A planter and merchant from Charleston, South Carolina, who became an Anglican itinerant, Charles Woodmason, as one historian writes, spent his clerical career trying to stop the spread of evangelicalism in Piedmont North Carolina. In doing so, the Anglican recorded, he traveled approximately 6,000 miles and “wore my Self to a skeleton.” Throughout his travels across the Piedmont, Woodmason described a mid-1700s backcountry evangelicalism that contributed greatly to starting the Regulator rebellions.
Woodmason was one of the loudest critics of backcountry religion. In particular, he regretted that the New Lights had “infested” North Carolina (New Lights believed Christianity should be emotional and personal, and church government should be a form of congregationalism; denominations included Baptists, Methodists, and Moravians). Many members of these “New Sects,” as the roaming Anglican called them, migrated from Pennsylvania to North Carolina.
The informal, emotional, and unorthodox services of the frontier shocked Woodmason, who believed such practices created anarchy and doctrinal confusion. Constant movement during sermons and outside conversations distracted Woodmason; congregants routinely went outside to talk and returned while the pastor exhorted his flock. This example, the Anglican believed, was part of an evangelical chaos that splintered sects, devalued liturgy, and fostered social disorder. It did not surprise Woodmason that the “ignorant” and “illiterate” frontiersmen, allowed women to preach.
Woodmason underestimated backcountry religiosity. He believed, for example, that missing church services or shunning formal worship were irreligious acts. In many cases, the opposite was true. An evangelical independence resulted from a strong, religious commitment to experience a personal religion. The defender of Anglican order also misunderstood Protestant infighting, claiming new denominations contributed to the devolution of organized religion and the establishment of anarchy as the modus operandi of society.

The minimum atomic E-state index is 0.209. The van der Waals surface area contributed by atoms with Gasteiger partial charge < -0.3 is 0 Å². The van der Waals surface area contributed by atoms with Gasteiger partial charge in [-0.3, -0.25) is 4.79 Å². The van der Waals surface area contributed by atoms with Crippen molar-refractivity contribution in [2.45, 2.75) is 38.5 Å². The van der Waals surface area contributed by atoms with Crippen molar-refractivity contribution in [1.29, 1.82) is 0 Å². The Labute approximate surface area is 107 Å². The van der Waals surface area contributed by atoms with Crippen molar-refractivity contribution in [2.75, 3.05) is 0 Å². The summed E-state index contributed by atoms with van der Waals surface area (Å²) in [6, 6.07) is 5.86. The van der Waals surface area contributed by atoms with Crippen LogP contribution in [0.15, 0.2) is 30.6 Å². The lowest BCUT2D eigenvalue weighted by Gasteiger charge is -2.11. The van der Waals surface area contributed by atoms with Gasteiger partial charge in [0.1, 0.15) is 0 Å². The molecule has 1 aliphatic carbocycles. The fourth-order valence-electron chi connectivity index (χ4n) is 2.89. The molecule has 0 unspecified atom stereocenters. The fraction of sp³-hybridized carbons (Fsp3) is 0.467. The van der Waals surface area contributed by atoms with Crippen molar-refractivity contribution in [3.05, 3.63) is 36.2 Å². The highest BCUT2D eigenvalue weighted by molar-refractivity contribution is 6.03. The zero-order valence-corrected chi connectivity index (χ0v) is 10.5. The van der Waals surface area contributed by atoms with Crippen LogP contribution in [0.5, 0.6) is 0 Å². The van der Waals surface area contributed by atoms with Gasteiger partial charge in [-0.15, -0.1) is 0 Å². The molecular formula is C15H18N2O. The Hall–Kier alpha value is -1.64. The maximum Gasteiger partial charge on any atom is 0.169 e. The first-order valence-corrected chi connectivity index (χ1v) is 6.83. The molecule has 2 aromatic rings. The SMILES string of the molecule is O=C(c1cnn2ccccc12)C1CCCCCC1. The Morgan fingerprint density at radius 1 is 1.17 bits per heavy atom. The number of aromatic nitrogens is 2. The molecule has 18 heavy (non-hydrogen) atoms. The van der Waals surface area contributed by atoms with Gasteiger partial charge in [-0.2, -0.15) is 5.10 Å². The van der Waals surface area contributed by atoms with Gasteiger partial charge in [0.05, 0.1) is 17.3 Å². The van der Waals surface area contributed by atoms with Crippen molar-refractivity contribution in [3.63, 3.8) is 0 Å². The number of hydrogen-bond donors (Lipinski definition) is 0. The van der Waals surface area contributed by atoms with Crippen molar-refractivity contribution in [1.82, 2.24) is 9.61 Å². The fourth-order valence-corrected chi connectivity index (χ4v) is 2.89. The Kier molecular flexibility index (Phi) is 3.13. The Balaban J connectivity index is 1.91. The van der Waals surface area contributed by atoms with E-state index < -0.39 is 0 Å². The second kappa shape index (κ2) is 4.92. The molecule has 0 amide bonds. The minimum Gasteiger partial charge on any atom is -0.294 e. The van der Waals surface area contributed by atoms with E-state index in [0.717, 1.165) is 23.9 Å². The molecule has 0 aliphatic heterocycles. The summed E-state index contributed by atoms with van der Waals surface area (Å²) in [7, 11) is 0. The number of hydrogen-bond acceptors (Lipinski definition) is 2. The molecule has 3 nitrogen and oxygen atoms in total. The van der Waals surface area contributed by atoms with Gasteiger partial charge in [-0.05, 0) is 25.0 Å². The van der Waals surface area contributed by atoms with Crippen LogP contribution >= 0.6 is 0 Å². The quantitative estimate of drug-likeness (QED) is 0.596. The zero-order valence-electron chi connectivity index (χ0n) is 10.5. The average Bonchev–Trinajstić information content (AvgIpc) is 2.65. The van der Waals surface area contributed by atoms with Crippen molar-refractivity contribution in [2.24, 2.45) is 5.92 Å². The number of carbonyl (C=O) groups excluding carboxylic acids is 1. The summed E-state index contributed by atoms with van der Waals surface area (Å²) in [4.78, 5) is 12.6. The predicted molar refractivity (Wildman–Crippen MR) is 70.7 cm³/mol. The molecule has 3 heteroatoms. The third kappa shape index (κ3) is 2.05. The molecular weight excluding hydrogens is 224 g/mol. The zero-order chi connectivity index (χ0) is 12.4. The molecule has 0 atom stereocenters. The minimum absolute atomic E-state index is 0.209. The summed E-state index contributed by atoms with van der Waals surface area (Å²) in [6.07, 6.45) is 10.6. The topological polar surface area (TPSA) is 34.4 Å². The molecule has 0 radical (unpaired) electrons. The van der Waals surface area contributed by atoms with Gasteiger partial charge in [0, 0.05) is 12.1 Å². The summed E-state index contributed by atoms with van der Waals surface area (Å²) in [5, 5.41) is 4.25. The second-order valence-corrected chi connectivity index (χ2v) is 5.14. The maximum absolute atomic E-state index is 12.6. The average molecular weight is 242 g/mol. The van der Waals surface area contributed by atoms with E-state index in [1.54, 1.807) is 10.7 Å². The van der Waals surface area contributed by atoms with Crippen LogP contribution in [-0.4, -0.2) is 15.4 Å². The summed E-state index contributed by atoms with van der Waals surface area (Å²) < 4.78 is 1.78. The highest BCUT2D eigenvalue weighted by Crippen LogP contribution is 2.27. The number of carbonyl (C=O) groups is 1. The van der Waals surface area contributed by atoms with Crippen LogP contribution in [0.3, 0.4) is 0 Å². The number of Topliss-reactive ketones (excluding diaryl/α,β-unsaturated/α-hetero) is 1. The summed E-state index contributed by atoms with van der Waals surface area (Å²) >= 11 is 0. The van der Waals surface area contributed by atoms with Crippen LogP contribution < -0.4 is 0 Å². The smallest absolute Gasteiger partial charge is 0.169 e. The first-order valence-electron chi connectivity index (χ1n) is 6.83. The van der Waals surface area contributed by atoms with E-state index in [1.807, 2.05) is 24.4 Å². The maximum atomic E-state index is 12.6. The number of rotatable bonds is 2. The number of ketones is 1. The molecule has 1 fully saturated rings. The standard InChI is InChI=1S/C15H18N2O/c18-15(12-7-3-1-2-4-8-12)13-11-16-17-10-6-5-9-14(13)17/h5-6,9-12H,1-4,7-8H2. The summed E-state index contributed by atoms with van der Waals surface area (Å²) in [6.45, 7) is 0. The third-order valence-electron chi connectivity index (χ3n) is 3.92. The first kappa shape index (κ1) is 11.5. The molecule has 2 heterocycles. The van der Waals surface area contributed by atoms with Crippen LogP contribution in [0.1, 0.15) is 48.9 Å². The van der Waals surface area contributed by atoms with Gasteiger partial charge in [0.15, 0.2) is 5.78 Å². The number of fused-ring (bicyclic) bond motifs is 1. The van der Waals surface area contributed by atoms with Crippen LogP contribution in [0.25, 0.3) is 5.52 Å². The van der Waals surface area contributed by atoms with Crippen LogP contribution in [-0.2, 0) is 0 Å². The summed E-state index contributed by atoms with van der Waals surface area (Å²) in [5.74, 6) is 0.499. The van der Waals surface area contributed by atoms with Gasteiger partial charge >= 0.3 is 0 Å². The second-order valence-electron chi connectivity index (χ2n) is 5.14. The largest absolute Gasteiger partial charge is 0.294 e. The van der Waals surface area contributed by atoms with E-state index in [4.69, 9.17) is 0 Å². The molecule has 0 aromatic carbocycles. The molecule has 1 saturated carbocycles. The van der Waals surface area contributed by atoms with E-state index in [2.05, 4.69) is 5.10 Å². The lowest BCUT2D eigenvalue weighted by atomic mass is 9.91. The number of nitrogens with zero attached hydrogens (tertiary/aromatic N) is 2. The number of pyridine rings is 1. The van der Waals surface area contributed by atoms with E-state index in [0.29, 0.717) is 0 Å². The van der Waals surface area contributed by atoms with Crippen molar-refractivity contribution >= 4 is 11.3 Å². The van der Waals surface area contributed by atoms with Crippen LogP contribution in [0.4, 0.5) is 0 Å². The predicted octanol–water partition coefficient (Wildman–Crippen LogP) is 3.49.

Yet Woodmason astutely observed that seemingly incompatible denominations united instantly to oppose a perceived, common enemy. Woodmason noted that backcountry Tar Heels increasingly considered the landed gentry, Anglican Church, and royal government in Eastern North Carolina as their shared foe.
David Edwin Harrell, Jr., et. al, Unto A Good Land: A History of the American People (Grand Rapids, 2005); Richard J. Hooker, ed., The Carolina Backcountry on the Eve of Revolution: The Journal and Other Writings of Charles Woodmason, Anglican Itinerant (Chapel Hill, 1953); Marjoleine Kars, Breaking Loose Together: The Regulator Rebellion in Pre-Revolutionary North Carolina (Chapel Hill, 2002); William S. Powell, James K. Huhta, and Thomas J. Farnham, The Regulators in North Carolina: A Documentary History, 1759-1776 (Raleigh, 1971).